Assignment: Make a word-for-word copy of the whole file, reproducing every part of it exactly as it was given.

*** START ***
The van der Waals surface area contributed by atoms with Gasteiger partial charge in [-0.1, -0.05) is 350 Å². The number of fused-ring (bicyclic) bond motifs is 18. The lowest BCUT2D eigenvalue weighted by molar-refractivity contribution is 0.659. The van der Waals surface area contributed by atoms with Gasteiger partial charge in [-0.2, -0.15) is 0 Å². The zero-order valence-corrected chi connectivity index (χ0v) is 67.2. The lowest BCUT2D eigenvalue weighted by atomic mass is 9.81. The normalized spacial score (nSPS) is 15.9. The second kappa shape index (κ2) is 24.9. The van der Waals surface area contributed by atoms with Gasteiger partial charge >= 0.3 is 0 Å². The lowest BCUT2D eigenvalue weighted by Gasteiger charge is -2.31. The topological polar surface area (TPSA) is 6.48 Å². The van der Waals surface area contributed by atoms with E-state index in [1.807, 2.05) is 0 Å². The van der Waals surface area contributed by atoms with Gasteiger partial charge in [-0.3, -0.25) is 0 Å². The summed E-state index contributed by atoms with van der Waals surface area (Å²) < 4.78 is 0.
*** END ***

The van der Waals surface area contributed by atoms with Gasteiger partial charge in [-0.1, -0.05) is 350 Å². The number of fused-ring (bicyclic) bond motifs is 18. The lowest BCUT2D eigenvalue weighted by molar-refractivity contribution is 0.659. The van der Waals surface area contributed by atoms with Gasteiger partial charge in [-0.2, -0.15) is 0 Å². The zero-order valence-corrected chi connectivity index (χ0v) is 67.2. The lowest BCUT2D eigenvalue weighted by atomic mass is 9.81. The normalized spacial score (nSPS) is 15.9. The second kappa shape index (κ2) is 24.9. The van der Waals surface area contributed by atoms with Gasteiger partial charge >= 0.3 is 0 Å². The lowest BCUT2D eigenvalue weighted by Gasteiger charge is -2.31. The topological polar surface area (TPSA) is 6.48 Å². The van der Waals surface area contributed by atoms with E-state index in [1.807, 2.05) is 0 Å². The van der Waals surface area contributed by atoms with Gasteiger partial charge in [-0.3, -0.25) is 0 Å². The summed E-state index contributed by atoms with van der Waals surface area (Å²) < 4.78 is 0.